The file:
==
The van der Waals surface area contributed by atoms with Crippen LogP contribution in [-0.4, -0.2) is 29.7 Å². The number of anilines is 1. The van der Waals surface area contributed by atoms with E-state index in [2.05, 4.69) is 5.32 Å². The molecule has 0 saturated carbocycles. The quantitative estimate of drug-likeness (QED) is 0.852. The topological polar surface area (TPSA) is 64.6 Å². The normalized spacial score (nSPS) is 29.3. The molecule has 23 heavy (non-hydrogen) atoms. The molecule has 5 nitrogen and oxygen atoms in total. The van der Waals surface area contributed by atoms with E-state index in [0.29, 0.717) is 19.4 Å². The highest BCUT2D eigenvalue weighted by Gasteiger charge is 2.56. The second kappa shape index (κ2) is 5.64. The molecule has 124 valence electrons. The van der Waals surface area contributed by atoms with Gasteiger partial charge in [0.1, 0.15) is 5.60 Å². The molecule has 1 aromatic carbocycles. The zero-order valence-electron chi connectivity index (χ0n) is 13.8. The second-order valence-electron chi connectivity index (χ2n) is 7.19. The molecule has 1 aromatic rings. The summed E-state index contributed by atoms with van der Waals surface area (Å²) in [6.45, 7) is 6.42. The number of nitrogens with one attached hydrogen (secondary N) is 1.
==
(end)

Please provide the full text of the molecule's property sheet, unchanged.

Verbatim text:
The van der Waals surface area contributed by atoms with Crippen LogP contribution in [-0.4, -0.2) is 29.7 Å². The number of anilines is 1. The van der Waals surface area contributed by atoms with E-state index in [2.05, 4.69) is 5.32 Å². The molecule has 0 saturated carbocycles. The quantitative estimate of drug-likeness (QED) is 0.852. The topological polar surface area (TPSA) is 64.6 Å². The normalized spacial score (nSPS) is 29.3. The molecule has 23 heavy (non-hydrogen) atoms. The molecule has 5 nitrogen and oxygen atoms in total. The van der Waals surface area contributed by atoms with E-state index in [0.29, 0.717) is 19.4 Å². The highest BCUT2D eigenvalue weighted by Gasteiger charge is 2.56. The second kappa shape index (κ2) is 5.64. The molecule has 124 valence electrons. The van der Waals surface area contributed by atoms with Gasteiger partial charge in [0.1, 0.15) is 5.60 Å². The molecule has 1 aromatic carbocycles. The zero-order valence-electron chi connectivity index (χ0n) is 13.8. The second-order valence-electron chi connectivity index (χ2n) is 7.19. The molecule has 1 aromatic rings. The summed E-state index contributed by atoms with van der Waals surface area (Å²) in [6.45, 7) is 6.42. The number of nitrogens with one attached hydrogen (secondary N) is 1.